Ivoryton’s “The Fantasticks” Is Fantastic

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Fantasticks -1
Kimberly Immanuel and David Pittsigner

By Karen Isaacs

 Ivoryton Playhouse is presenting an absolutely delightful production of The Fantasticks through Sunday, April 8.

If not handled correctly, this charming piece by Harvey Schmidt (music) and Tom Jones (book and lyrics), can become simplistic and sugary. But director Brian Feehan and the cast have added the salt and spice this piece needs to totally engage you.

It helps that El Gallo, who serves as the narrator, is in the capable hands of David Pitrsinger. He has the voice and the stage authority to carry off the multiple facets of the role: story teller, villain and seducer. He also interacts with the audience wonderfully.

Director Feehan has made a relatively minor adjustment to the plot. In the original, it is the fathers of Matt and Luisa who feign a feud so that their children will rebel against them and fall in love. In this production, it is the mothers who are the instigators. Perhaps that is more plausible that they would be interested in seeing their children wed. Patricia Schuman plays Matt’s mother with great warmth. Of course, it is also her, who spills the beans on the plot when the two young lovers seem too smug. Schuman has a rich mezzo. Carly Callhan is Luisa’s mother, who is more circumspect but does a fine job.

As the young lovers, Branford’s own Ryan Bloomquist is excellent at Matt, the young lover. It isn’t an easy part, for Matt is more naïve than we would expect a 20-year-old to be today. The character is more like a juvenile lead from a 1930s musical – somewhat out of touch with reality, until it is forced upon him. His voice, however, is perfect for the romantic ballads in the show.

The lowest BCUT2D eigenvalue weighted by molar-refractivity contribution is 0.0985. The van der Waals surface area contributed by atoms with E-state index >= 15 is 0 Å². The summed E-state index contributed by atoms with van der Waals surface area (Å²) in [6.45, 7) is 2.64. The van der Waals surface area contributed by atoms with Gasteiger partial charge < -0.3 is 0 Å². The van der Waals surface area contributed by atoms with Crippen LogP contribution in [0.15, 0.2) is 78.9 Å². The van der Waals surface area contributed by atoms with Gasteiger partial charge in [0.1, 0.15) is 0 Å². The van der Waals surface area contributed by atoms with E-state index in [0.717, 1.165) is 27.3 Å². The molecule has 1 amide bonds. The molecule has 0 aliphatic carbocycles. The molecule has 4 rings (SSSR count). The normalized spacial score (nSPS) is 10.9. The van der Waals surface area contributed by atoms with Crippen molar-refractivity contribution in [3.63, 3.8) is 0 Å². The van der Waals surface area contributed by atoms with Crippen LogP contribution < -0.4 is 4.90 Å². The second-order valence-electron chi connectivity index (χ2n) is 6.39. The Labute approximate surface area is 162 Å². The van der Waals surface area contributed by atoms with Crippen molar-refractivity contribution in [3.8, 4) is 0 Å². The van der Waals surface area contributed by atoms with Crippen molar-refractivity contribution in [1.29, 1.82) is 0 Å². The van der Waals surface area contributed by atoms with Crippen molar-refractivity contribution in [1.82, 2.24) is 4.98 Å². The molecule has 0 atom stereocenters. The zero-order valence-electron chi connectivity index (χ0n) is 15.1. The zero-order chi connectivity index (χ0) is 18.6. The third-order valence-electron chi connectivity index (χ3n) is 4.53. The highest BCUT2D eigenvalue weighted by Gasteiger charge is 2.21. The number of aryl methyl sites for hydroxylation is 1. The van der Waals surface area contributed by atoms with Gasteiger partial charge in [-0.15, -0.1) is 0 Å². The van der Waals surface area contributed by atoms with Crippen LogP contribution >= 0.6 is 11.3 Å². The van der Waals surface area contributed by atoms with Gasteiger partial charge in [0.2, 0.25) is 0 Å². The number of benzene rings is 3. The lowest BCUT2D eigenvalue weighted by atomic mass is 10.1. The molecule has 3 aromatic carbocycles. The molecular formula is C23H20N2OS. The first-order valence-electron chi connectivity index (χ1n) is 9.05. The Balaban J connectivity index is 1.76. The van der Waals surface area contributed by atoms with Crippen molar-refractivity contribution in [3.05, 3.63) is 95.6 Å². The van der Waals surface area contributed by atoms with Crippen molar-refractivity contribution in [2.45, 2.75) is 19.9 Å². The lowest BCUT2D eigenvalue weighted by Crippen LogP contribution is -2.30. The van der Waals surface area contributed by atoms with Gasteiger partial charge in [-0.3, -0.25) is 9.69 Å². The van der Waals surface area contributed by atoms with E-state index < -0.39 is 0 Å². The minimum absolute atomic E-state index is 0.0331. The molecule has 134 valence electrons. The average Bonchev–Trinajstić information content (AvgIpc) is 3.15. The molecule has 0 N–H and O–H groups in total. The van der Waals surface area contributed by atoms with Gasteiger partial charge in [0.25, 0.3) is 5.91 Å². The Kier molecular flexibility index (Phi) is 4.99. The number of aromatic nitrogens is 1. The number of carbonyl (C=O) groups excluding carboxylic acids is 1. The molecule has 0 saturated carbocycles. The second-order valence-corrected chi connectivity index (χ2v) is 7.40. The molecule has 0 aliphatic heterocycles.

Kimberly Immanuel plays the equally naïve and romantic, Luisa. She doesn’t try to hide the fact that the character is self-absorbed and out of touch with the real word. In addition, her soprano voice is excellent.

Together Bloomquist and Immanel make the most of their duets from “Metaphor” to “Soon It’s Gonna Rain” to “They Were You.”

Connecticut favorite R. Bruce Connelly plays Henry, the aging Shakespearean actor who with his assistant (a fine Will Clark), assists El Gallo in staging the abduction that allows Matt to rescue Luisa. Connelly never lets the humor become too broad which is the potential in the role. He still gets all the laughs.

Special praise must be given to Cory Candelet who plays the Mute. The role is an observer and silent commentator on the activities.  His facial expressions and body language were so appropriate and expressive that he got loud applause during the curtain calls. It just goes to reinforce that you don’t need a lot of lines to make a big impression in a show.

The direction and choreography by Feehan makes use of the center aisle as well as some interaction with the audience. Musical director Jill Brunnell has helped the performers do an excellent job with the music.

Added to that is the attractive and spare set by Martin Scott Marchitto, the costumes by Elizabeth Saylor Cipollina, the souond by Tate R. Burnmeister and the lighting by Marcus Abbott.

This is an excellent production of this classic “small” musical. If you, go see it.

For tickets visit Ivoryton Playhouse.

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